Headshot of Jacob Berelowitz, Center for Excellence for Behavioral Health in Nursing Facilities

As federal regulators heighten pressure on skilled nursing facilities to accept and treat patients with mental health needs and substance abuse disorders, a new center is ramping up to equip providers with additional resources and training.

The federal Center for Excellence for Behavioral Health in Nursing Facilities was funded in September 2022 through a $5 million partnership between the Substance Abuse and Mental Health Administration and the Centers for Medicare & Medicaid Services.

It is designed as a hub to provide technical support, training and more to each of the nation’s 15,000 Medicare-certified nursing homes. Staff at the center and across 10 regions can work directly with providers who ask for assistance, with no concerns about triggering survey activity, the center’s top leader said this week.

“Many, if not all, facilities have residents with behavioral health needs, and the population has been growing over the past decade,” said Jacob Berelowitz (pictured), the center’s program manager and a former nursing home administrator and director of social work. “The pandemic also helped bring to the forefront that mental health is just a really important component of health as well.”

The center’s focus is on building staff skills and knowledge regarding residents with: 

  • Serious mental illnesses
  • Substance use disorders
  • Serious emotional disturbances
  • Or co-occurring disorders

Facilities in need of technical assistance can get customized services.

Direct help given

“It  was something that really excited me when I joined the center and I learned that we were not just going to be creating resources and housing them [online], but we were also going to have the ability to work on-on-one with nursing homes and help them out,” Berelowitz told members on a LeadingAge call Monday afternoon.

Requests for assistance are fielded through the center’s website or national call center. Within two business days, facilities should be able to coordinate a consultation with one of the 10 behavioral specialists designed to address a building’s specific needs. Those consultations started in March.

Early areas of interest for providers that Berelowitz noted include learning de-escalation techniques, keeping staff and residents safe from harm, and understanding the fine line between residents rights and treating patients with substance abuse disorder.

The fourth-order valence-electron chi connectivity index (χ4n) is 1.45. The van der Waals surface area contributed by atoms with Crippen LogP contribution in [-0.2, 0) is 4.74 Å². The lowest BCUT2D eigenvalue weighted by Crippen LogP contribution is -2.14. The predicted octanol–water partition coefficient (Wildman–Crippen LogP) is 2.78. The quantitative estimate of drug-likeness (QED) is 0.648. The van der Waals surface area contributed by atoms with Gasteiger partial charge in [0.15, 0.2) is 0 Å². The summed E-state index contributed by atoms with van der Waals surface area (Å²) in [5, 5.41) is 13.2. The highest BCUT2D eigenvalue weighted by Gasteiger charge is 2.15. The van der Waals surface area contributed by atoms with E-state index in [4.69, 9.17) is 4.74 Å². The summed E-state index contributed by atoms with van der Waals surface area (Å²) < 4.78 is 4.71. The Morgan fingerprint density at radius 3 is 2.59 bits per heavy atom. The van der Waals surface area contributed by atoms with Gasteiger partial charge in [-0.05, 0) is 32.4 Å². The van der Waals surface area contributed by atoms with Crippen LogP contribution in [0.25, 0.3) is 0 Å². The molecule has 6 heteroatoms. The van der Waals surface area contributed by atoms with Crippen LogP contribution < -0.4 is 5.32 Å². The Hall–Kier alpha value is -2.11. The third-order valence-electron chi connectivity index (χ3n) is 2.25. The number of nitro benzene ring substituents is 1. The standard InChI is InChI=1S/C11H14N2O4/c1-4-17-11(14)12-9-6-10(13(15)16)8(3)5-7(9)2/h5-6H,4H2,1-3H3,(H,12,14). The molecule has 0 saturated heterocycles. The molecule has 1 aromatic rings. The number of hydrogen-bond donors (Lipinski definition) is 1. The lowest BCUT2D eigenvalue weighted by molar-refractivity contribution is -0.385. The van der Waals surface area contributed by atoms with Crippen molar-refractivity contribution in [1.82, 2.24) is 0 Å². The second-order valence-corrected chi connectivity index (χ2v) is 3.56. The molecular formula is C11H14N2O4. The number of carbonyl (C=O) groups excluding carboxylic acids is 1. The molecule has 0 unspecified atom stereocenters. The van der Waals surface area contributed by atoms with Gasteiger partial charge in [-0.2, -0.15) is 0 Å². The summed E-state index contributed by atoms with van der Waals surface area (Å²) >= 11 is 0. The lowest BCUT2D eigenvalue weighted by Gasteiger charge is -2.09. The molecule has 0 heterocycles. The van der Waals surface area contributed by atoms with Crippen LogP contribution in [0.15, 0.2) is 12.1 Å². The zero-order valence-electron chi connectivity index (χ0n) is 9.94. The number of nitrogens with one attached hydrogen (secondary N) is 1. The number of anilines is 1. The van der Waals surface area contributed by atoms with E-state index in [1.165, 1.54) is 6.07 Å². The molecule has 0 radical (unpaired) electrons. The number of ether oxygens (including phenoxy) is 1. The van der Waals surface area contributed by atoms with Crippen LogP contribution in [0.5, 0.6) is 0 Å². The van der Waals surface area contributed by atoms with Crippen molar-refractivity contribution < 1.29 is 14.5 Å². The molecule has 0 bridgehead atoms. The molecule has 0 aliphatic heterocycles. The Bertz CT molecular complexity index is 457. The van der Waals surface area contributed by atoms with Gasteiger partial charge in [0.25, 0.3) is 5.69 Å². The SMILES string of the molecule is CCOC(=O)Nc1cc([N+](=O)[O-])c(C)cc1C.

“Some facilities have residents who are actively either using substances or using alcohol, and that can be really challenging for providers to figure out how to work with those residents, how to keep them safe, while respecting their rights to indiependence,” Berelowitz said.

Those comments echo concerns raised repeatedly by CMS Division of Nursing Homes Director Evan Shulman, who has emphasized that providers need to allow residents to come and go, even if that means they might use drugs while out of the facility. Once they return, CMS expects providers to refrain from searches but rather to monitor patients for signs of use or possible overdose.

Though center staff cannot write plans of correction for facilities, Berelowitz said providers who have been cited for resident rights or behavioral health lapses can seek assistance to help meet specific goals.

Center helps with tough situations

Keeping patients safe in a setting with mixed resident needs and potentially difficult staff-resident interactions is a key part of the center’s mission.

“That’s definitely something that we stand by, ready to help with,” Berelowitz said. 

Among the center’s free benefits: an online training curriculum offering short videos for frontline staff; more in-depth training events offered live, virtually, including a session today on trauma-informed culture for long-term care facilities; and certification in a range of skills ranging from mental health first aid or CARES Serious Mental Ilness or suicide prevention. Some of the two-to-three-year certifications available can cost hundreds of dollars when taken outside the center.

Staff also can shape individualized training for a specific building’s staff, as dictated by needs. The center plans to begin offering clinical and administrator continuing education credits starting in September as well.